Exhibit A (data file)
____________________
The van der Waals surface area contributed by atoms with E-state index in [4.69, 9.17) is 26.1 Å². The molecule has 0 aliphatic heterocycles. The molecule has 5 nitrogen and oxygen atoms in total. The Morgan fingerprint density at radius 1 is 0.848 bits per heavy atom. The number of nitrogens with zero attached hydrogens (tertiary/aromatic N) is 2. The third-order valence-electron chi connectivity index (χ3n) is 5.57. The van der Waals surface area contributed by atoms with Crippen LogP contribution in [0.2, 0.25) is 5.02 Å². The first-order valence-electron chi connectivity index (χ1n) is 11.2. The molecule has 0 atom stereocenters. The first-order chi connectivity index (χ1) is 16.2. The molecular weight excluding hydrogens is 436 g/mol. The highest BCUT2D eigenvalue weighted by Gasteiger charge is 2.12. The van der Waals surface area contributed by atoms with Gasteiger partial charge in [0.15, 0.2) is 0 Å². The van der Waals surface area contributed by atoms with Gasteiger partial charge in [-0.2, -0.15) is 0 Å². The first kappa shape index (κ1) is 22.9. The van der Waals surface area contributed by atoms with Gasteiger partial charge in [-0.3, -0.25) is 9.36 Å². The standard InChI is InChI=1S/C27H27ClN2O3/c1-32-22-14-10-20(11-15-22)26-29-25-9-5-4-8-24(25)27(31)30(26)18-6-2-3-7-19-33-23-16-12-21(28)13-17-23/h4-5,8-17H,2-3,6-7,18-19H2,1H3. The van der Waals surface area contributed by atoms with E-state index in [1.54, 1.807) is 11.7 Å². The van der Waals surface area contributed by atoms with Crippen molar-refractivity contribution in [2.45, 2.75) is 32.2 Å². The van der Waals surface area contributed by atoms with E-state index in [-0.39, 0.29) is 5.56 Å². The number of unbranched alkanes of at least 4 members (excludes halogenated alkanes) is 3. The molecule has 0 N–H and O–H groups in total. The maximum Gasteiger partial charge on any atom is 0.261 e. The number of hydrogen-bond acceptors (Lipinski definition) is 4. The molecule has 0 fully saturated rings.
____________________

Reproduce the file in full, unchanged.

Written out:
The van der Waals surface area contributed by atoms with E-state index in [4.69, 9.17) is 26.1 Å². The molecule has 0 aliphatic heterocycles. The molecule has 5 nitrogen and oxygen atoms in total. The Morgan fingerprint density at radius 1 is 0.848 bits per heavy atom. The number of nitrogens with zero attached hydrogens (tertiary/aromatic N) is 2. The third-order valence-electron chi connectivity index (χ3n) is 5.57. The van der Waals surface area contributed by atoms with Crippen LogP contribution in [0.2, 0.25) is 5.02 Å². The first-order valence-electron chi connectivity index (χ1n) is 11.2. The molecule has 0 atom stereocenters. The first-order chi connectivity index (χ1) is 16.2. The molecular weight excluding hydrogens is 436 g/mol. The highest BCUT2D eigenvalue weighted by Gasteiger charge is 2.12. The van der Waals surface area contributed by atoms with Gasteiger partial charge in [0.15, 0.2) is 0 Å². The van der Waals surface area contributed by atoms with Gasteiger partial charge in [-0.2, -0.15) is 0 Å². The first kappa shape index (κ1) is 22.9. The van der Waals surface area contributed by atoms with Gasteiger partial charge in [-0.3, -0.25) is 9.36 Å². The standard InChI is InChI=1S/C27H27ClN2O3/c1-32-22-14-10-20(11-15-22)26-29-25-9-5-4-8-24(25)27(31)30(26)18-6-2-3-7-19-33-23-16-12-21(28)13-17-23/h4-5,8-17H,2-3,6-7,18-19H2,1H3. The van der Waals surface area contributed by atoms with E-state index in [1.54, 1.807) is 11.7 Å². The van der Waals surface area contributed by atoms with Crippen molar-refractivity contribution in [2.45, 2.75) is 32.2 Å². The van der Waals surface area contributed by atoms with E-state index in [-0.39, 0.29) is 5.56 Å². The number of unbranched alkanes of at least 4 members (excludes halogenated alkanes) is 3. The molecule has 0 N–H and O–H groups in total. The maximum Gasteiger partial charge on any atom is 0.261 e. The number of hydrogen-bond acceptors (Lipinski definition) is 4. The molecule has 0 fully saturated rings.